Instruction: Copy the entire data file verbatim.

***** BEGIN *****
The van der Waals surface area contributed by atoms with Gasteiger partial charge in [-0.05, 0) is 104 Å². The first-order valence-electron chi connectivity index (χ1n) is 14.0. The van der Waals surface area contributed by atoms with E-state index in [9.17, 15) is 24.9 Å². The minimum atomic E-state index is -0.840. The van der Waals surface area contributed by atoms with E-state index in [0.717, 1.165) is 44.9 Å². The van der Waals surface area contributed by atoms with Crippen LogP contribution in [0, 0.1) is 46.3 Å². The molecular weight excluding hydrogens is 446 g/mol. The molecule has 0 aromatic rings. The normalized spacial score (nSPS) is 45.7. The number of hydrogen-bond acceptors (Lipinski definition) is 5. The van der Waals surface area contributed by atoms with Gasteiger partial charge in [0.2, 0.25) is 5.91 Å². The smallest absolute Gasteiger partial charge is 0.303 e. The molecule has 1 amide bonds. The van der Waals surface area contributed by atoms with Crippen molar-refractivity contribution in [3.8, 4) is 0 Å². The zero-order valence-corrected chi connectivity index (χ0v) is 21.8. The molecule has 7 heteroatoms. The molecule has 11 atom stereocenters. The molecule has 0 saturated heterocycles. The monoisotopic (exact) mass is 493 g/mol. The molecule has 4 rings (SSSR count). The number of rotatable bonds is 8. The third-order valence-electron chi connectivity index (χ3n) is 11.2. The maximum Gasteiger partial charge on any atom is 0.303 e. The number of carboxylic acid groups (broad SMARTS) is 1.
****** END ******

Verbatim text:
The van der Waals surface area contributed by atoms with Gasteiger partial charge in [-0.05, 0) is 104 Å². The first-order valence-electron chi connectivity index (χ1n) is 14.0. The van der Waals surface area contributed by atoms with E-state index in [9.17, 15) is 24.9 Å². The minimum atomic E-state index is -0.840. The van der Waals surface area contributed by atoms with E-state index in [0.717, 1.165) is 44.9 Å². The van der Waals surface area contributed by atoms with Crippen LogP contribution in [0, 0.1) is 46.3 Å². The molecular weight excluding hydrogens is 446 g/mol. The molecule has 0 aromatic rings. The normalized spacial score (nSPS) is 45.7. The number of hydrogen-bond acceptors (Lipinski definition) is 5. The van der Waals surface area contributed by atoms with Gasteiger partial charge in [0.2, 0.25) is 5.91 Å². The smallest absolute Gasteiger partial charge is 0.303 e. The molecule has 1 amide bonds. The van der Waals surface area contributed by atoms with Crippen molar-refractivity contribution in [3.8, 4) is 0 Å². The zero-order valence-corrected chi connectivity index (χ0v) is 21.8. The molecule has 7 heteroatoms. The molecule has 11 atom stereocenters. The molecule has 0 saturated heterocycles. The monoisotopic (exact) mass is 493 g/mol. The molecule has 4 rings (SSSR count). The number of rotatable bonds is 8. The third-order valence-electron chi connectivity index (χ3n) is 11.2. The maximum Gasteiger partial charge on any atom is 0.303 e. The number of carboxylic acid groups (broad SMARTS) is 1.